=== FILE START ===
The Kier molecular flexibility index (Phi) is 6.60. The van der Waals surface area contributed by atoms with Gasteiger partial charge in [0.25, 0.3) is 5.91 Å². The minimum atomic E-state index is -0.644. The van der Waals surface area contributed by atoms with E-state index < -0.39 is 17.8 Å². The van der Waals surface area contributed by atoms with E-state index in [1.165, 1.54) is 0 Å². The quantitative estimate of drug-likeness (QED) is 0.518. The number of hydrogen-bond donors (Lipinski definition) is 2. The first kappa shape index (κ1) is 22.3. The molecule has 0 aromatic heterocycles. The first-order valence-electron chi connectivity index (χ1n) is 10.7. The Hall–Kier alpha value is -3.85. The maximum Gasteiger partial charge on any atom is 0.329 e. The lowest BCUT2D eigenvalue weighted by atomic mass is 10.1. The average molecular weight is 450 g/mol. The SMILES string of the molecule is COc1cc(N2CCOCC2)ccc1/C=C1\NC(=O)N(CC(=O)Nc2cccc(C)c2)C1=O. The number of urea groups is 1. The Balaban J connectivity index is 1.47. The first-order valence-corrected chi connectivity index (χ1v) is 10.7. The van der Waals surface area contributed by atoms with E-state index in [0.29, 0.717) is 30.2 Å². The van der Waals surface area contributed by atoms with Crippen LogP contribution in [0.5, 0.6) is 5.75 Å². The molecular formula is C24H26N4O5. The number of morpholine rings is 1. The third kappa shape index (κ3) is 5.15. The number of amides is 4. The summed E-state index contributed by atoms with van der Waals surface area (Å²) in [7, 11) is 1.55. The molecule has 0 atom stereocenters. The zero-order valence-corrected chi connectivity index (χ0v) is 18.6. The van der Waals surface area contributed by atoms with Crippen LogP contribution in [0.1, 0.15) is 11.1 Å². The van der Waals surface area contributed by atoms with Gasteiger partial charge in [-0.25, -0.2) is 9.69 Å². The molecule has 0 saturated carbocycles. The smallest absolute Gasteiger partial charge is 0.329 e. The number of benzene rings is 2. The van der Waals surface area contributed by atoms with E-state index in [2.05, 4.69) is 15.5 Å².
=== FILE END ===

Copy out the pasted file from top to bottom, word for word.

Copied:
The Kier molecular flexibility index (Phi) is 6.60. The van der Waals surface area contributed by atoms with Gasteiger partial charge in [0.25, 0.3) is 5.91 Å². The minimum atomic E-state index is -0.644. The van der Waals surface area contributed by atoms with E-state index < -0.39 is 17.8 Å². The van der Waals surface area contributed by atoms with E-state index in [1.165, 1.54) is 0 Å². The quantitative estimate of drug-likeness (QED) is 0.518. The number of hydrogen-bond donors (Lipinski definition) is 2. The first kappa shape index (κ1) is 22.3. The molecule has 0 aromatic heterocycles. The first-order valence-electron chi connectivity index (χ1n) is 10.7. The Hall–Kier alpha value is -3.85. The maximum Gasteiger partial charge on any atom is 0.329 e. The lowest BCUT2D eigenvalue weighted by atomic mass is 10.1. The average molecular weight is 450 g/mol. The SMILES string of the molecule is COc1cc(N2CCOCC2)ccc1/C=C1\NC(=O)N(CC(=O)Nc2cccc(C)c2)C1=O. The number of urea groups is 1. The Balaban J connectivity index is 1.47. The first-order valence-corrected chi connectivity index (χ1v) is 10.7. The van der Waals surface area contributed by atoms with E-state index in [0.29, 0.717) is 30.2 Å². The van der Waals surface area contributed by atoms with Crippen LogP contribution in [0.5, 0.6) is 5.75 Å². The molecular formula is C24H26N4O5. The number of morpholine rings is 1. The third kappa shape index (κ3) is 5.15. The number of amides is 4. The summed E-state index contributed by atoms with van der Waals surface area (Å²) in [7, 11) is 1.55. The molecule has 0 atom stereocenters. The zero-order valence-corrected chi connectivity index (χ0v) is 18.6. The van der Waals surface area contributed by atoms with Crippen LogP contribution in [0.1, 0.15) is 11.1 Å². The van der Waals surface area contributed by atoms with Gasteiger partial charge in [-0.25, -0.2) is 9.69 Å². The molecule has 0 saturated carbocycles. The smallest absolute Gasteiger partial charge is 0.329 e. The number of benzene rings is 2. The van der Waals surface area contributed by atoms with E-state index in [2.05, 4.69) is 15.5 Å².